About Knottsville

This blog will be about things, people, events, and stuff of interest going on in Knottsville, KY.    Here is a photograph of Knottsville in earlier times.  I’m not sure of the exact date.  I will post another picture with a similar angle to compare to as it is today.  Notice St. William Catholic Church in the distance.  Following the picture is a synopsis from the St. William and St. Lawrence parish office concerning its history.

Main Street in Knottsville now known as Hwy 144

Main Street in Knottsville now known as Hwy 144

Knottsville, Kentucky

Knottsville was laid out in 1836 by William R. Griffith and James Millay.  The first house was built by Leonard Knott in the fall of 1827, for which the town was named.  The town was so named ‘Knottsville’ by Hon. Wm. R. Griffith while he was in the legislature.  James Millay opened the first store.  The first school-house was built in 1854.  It was a log cabin but was replaced by a neat little frame building in 1857.  The first School was taught by Powhattan Ellis.  Two general stores, one drug store, one shoe shop, a blacksmith and wagon shop, two undertakers, one flouring mill, one saw and grist mill, and three tobacco factories were present in the town at the end of the 19th century.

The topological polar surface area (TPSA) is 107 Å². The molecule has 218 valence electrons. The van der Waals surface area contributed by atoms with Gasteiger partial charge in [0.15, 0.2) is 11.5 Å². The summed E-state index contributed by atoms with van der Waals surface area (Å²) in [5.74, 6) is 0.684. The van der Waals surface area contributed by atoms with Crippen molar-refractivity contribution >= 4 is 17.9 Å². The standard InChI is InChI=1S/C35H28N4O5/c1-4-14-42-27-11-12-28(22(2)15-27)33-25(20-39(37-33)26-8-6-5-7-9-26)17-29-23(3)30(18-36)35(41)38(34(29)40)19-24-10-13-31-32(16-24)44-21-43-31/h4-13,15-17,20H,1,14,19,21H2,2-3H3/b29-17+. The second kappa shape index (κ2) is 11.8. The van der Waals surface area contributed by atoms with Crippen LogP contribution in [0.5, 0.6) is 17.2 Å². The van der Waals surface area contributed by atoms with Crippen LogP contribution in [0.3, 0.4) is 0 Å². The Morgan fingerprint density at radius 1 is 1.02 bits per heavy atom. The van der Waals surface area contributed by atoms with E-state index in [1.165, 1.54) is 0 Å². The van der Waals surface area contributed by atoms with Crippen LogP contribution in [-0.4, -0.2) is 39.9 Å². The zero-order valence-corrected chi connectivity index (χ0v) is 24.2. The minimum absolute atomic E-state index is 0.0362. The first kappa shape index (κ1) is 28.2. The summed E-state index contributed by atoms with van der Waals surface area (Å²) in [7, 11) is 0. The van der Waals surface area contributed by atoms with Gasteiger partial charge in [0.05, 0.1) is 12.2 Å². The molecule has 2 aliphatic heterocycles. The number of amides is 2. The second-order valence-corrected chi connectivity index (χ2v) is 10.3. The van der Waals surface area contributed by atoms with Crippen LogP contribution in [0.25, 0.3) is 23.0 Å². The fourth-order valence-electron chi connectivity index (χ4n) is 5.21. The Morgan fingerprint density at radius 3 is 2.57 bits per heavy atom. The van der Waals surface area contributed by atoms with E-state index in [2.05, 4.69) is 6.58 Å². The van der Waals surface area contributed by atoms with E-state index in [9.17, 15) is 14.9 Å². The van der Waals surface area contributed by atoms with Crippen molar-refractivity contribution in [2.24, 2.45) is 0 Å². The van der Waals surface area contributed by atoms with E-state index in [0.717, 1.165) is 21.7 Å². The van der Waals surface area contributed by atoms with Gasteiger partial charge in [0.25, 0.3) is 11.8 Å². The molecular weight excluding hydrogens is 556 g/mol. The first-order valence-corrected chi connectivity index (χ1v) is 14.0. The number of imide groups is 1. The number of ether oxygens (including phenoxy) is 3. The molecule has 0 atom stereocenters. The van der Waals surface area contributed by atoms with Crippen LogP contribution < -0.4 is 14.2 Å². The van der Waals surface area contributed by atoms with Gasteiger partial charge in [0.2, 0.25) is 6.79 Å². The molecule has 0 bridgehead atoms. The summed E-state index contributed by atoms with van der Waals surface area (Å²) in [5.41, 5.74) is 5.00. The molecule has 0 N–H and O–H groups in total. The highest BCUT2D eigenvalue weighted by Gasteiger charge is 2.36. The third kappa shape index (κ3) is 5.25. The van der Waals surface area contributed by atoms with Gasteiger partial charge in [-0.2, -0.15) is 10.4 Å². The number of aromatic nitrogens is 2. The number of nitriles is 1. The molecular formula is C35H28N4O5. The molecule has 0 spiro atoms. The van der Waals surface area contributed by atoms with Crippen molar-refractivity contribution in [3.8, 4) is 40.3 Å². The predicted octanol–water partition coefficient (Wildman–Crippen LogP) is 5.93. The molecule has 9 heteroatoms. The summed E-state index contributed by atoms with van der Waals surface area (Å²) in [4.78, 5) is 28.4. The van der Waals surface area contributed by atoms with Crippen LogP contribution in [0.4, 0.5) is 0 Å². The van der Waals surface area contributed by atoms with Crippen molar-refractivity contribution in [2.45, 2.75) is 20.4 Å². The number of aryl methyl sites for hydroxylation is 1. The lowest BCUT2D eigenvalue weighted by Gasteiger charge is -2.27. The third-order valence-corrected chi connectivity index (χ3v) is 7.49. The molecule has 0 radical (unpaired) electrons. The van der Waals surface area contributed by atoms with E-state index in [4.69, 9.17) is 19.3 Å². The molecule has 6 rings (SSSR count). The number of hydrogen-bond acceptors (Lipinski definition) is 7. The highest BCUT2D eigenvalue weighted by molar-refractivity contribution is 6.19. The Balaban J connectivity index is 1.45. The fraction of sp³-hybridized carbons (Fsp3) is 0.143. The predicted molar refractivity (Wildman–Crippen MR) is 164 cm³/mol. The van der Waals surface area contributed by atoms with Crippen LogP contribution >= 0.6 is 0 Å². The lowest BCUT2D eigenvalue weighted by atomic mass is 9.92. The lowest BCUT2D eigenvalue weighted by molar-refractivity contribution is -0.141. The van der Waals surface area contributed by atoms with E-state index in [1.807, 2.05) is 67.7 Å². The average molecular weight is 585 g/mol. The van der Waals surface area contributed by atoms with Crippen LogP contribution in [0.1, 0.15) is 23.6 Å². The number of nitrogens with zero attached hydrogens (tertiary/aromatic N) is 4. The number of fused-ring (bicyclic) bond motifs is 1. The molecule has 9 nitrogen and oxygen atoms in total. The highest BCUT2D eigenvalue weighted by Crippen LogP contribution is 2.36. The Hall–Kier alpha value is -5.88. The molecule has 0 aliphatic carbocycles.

Leonard Knott was born in Nelson Co., Ky., and was the son of James Knott.  He first lived (one year) in a small cabin on the Whitesville Road, and built in Knottsville in 1827.  He married Mary M. Drury, by whom he had four children, James I., Mary E., Margaret A., and Mary E. became Mrs. John Haynes and lived in this precinct.  Margaret was married twice, first to John Melton, and the next time to J.M. Hayden.  Mr. Knott was a life-long Catholic and died in 1854.  (Some of the descendants of these pioneers are still living in the area.)

St. William’s of Knottsville had the first public circulating library in Daviess County.

The 1847 the Kentucky State Register placed two physicians in Knottsville.  The first resident physician was Dr. Richard Lockhart.

The Early Catholic missionaries to the area were Fathers’ Charles Nerinx, Elisha J. Durbin, and Robert Abel.  The First Resident Pastor was Fr. John Wathen in 1833.   The residents of Knottsville were a part of St. Lawrence Church until 1887.  By that time the Knottsville area had grown to over 1000 people and a meeting was held with Rev. Msgr. Thomas F. Gambon, Vicar General of the Diocese of Louisville, and Father John Sheridan, Dr. Drury, J.B. and H.T. Aud and W.S. Hazel, to discuss the growing Catholic Presence and the overcrowding at St. Lawrence Church.  At this meeting the Parish was divided and the area around St. Lawrence was incorporated into that parish and the New St. William came into existence on May 2, 1887.

The First Pastor of the ‘new’ St. William was Father James P. Cronin. He rented an old bar room located on the site where the present brick church office stands next to St. William Church, and this is where the first Mass in St. William parish was celebrated.  Fr. Cronin lived in a house which adjoined the temporary church.